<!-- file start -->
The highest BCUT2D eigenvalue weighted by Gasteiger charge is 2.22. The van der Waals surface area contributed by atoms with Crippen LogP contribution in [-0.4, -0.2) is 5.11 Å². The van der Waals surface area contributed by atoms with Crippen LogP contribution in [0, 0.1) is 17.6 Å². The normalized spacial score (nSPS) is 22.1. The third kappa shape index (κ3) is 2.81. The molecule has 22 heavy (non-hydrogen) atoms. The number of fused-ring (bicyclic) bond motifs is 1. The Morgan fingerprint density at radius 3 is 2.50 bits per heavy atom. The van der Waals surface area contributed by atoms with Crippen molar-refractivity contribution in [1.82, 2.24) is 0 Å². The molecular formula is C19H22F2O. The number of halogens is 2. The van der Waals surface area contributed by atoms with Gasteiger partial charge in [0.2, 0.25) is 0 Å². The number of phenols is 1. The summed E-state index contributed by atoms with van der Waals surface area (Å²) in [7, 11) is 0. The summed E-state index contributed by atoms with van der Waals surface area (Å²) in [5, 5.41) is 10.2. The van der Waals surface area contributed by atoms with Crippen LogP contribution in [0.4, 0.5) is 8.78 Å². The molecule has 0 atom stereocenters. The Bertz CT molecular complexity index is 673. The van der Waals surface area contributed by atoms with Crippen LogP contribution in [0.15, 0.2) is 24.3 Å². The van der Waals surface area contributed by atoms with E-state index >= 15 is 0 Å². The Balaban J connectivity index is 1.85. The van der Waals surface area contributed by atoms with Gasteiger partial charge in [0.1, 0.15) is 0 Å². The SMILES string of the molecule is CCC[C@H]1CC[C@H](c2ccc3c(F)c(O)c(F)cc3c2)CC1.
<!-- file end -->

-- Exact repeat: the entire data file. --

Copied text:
The highest BCUT2D eigenvalue weighted by Gasteiger charge is 2.22. The van der Waals surface area contributed by atoms with Crippen LogP contribution in [-0.4, -0.2) is 5.11 Å². The van der Waals surface area contributed by atoms with Crippen LogP contribution in [0, 0.1) is 17.6 Å². The normalized spacial score (nSPS) is 22.1. The third kappa shape index (κ3) is 2.81. The molecule has 22 heavy (non-hydrogen) atoms. The number of fused-ring (bicyclic) bond motifs is 1. The Morgan fingerprint density at radius 3 is 2.50 bits per heavy atom. The van der Waals surface area contributed by atoms with Crippen molar-refractivity contribution in [1.82, 2.24) is 0 Å². The molecular formula is C19H22F2O. The number of halogens is 2. The van der Waals surface area contributed by atoms with Gasteiger partial charge in [0.2, 0.25) is 0 Å². The number of phenols is 1. The summed E-state index contributed by atoms with van der Waals surface area (Å²) in [7, 11) is 0. The summed E-state index contributed by atoms with van der Waals surface area (Å²) in [5, 5.41) is 10.2. The van der Waals surface area contributed by atoms with Crippen LogP contribution in [0.4, 0.5) is 8.78 Å². The molecule has 0 atom stereocenters. The Bertz CT molecular complexity index is 673. The van der Waals surface area contributed by atoms with Crippen LogP contribution in [0.15, 0.2) is 24.3 Å². The van der Waals surface area contributed by atoms with E-state index >= 15 is 0 Å². The Balaban J connectivity index is 1.85. The van der Waals surface area contributed by atoms with Gasteiger partial charge in [0.1, 0.15) is 0 Å². The SMILES string of the molecule is CCC[C@H]1CC[C@H](c2ccc3c(F)c(O)c(F)cc3c2)CC1.